Our Study Coordinators are certified ophthalmic assistants (COAs), technicians (COTs), and technologists (COMTs) who are highly qualified and trained in clinical research conduct, ethics and compliance.

Our Current Studies

Our doctors participate in FDA clinical investigations involving the latest advancements for LASIK laser vision correction, presbyopia-correcting intraocular lens (IOL) implants, cataracts, glaucoma and more.

Drs. Hoffman and Sims are currently investigators for the following clinical trials:

Sponsored by CORD: "A Clinical Trial to Evaluate the Safety and Effectiveness of Model SC9 Silicone IOL for the Visual Correction of Aphakia Secondary to the Removal of a Cataractous Lens in Adult Patients With or Without Presbyopia"

This study is to evaluate the Model SC9 Intraocular Lens for the improvement of near and intermediate vision when compared to a legally marketed monofocal intraocular lens.

Click here for more information on this study.

Sponsored by Allergan: "The Efficacy and Safety of Bimatoprost SR in Patients with Open Angle Glaucoma or Ocular Hypertension."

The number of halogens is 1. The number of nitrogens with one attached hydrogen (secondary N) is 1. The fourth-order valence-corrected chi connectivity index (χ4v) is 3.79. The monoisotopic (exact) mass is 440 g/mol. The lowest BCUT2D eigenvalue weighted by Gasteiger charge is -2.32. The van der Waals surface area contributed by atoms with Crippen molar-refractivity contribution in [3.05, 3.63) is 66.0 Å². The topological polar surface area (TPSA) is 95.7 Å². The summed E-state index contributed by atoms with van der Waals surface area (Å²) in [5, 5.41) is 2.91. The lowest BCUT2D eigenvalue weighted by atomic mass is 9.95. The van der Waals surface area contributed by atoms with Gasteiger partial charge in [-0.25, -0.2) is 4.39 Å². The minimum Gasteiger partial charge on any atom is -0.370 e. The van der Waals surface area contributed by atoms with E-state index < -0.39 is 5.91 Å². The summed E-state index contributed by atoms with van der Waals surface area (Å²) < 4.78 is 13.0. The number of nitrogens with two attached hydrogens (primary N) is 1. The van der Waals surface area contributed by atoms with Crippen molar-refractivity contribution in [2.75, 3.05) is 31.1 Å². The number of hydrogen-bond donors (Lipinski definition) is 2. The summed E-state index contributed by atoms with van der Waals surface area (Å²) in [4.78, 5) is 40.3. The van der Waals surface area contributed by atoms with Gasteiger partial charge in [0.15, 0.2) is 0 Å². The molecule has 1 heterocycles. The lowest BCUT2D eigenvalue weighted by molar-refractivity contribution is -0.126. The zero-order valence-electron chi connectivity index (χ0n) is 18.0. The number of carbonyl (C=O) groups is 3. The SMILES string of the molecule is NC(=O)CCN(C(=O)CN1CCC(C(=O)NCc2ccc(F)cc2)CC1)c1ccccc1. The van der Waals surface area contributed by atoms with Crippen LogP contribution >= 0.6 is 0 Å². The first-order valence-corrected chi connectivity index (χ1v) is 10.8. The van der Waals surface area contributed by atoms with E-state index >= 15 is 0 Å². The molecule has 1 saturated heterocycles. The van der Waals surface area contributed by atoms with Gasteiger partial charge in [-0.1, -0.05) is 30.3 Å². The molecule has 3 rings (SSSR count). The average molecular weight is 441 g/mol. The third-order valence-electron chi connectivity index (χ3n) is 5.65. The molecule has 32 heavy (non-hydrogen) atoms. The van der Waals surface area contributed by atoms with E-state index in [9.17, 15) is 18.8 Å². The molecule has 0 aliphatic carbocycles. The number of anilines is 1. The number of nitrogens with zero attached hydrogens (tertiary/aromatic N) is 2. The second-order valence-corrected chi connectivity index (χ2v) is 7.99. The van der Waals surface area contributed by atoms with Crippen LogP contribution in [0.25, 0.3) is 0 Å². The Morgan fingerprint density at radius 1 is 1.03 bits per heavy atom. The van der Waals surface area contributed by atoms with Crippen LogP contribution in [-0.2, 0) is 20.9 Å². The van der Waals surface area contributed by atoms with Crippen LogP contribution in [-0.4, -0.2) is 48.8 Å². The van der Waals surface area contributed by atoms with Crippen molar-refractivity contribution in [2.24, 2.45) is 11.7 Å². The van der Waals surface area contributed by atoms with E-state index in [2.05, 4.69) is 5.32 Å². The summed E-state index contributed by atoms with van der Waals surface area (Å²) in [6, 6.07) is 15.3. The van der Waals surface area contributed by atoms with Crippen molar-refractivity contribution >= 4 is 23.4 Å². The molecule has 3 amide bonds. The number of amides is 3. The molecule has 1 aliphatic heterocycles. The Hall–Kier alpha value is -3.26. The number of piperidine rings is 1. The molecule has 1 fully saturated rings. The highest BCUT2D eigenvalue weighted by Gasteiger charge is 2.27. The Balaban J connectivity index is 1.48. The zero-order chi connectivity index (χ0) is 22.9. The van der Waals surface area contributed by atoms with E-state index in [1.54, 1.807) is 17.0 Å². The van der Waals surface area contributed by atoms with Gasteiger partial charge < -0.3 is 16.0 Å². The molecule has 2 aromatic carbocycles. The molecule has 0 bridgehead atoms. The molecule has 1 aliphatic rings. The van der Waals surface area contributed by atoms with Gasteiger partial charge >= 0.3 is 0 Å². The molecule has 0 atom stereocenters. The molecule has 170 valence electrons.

This study evaluates the intraocular pressure (IOP)-lowering efficacy and safety of 2 dose strengths of Bimatoprost SR in patients with open-angle glaucoma (OAG) or ocular hypertension (OHT) after initial and repeated administrations.

About Clinical Trials

Choosing to participate in a clinical trial is an important personal decision. The following frequently asked questions provide detailed information about clinical trials. After identifying some trial options, the next step is to contact the study research staff and ask questions about specific trials.

Although there are many definitions of clinical trials, they are generally considered to be biomedical or health-related research studies in human beings that follow a pre-defined protocol.

A protocol is a study plan on which all clinical trials are based. The plan is carefully designed to safeguard the health of the participants as well as answer specific research questions. A protocol describes what types of people may participate in the trial; the schedule of tests, procedures, medications, and dosages; and the length of the study. While in a clinical trial, participants following a protocol are seen regularly by the research staff to monitor their health and to determine the safety and effectiveness of their treatment.